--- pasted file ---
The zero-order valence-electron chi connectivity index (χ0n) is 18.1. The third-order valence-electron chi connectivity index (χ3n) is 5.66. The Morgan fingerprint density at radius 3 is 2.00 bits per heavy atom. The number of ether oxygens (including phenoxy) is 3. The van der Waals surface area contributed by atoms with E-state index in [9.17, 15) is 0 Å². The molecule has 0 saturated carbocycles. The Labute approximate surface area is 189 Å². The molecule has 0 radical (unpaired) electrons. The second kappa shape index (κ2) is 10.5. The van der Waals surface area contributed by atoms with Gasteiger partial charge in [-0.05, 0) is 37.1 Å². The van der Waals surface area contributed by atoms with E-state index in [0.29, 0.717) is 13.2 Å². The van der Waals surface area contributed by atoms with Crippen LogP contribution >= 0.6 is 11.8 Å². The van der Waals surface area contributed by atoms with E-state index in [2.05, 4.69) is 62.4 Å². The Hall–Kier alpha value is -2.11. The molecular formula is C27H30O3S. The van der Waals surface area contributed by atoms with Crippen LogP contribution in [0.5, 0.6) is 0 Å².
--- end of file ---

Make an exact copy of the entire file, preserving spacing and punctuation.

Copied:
The zero-order valence-electron chi connectivity index (χ0n) is 18.1. The third-order valence-electron chi connectivity index (χ3n) is 5.66. The Morgan fingerprint density at radius 3 is 2.00 bits per heavy atom. The number of ether oxygens (including phenoxy) is 3. The van der Waals surface area contributed by atoms with E-state index in [9.17, 15) is 0 Å². The molecule has 0 saturated carbocycles. The Labute approximate surface area is 189 Å². The molecule has 0 radical (unpaired) electrons. The second kappa shape index (κ2) is 10.5. The van der Waals surface area contributed by atoms with Gasteiger partial charge in [-0.05, 0) is 37.1 Å². The van der Waals surface area contributed by atoms with E-state index in [0.29, 0.717) is 13.2 Å². The van der Waals surface area contributed by atoms with Crippen LogP contribution >= 0.6 is 11.8 Å². The van der Waals surface area contributed by atoms with E-state index in [2.05, 4.69) is 62.4 Å². The Hall–Kier alpha value is -2.11. The molecular formula is C27H30O3S. The van der Waals surface area contributed by atoms with Crippen LogP contribution in [0.5, 0.6) is 0 Å².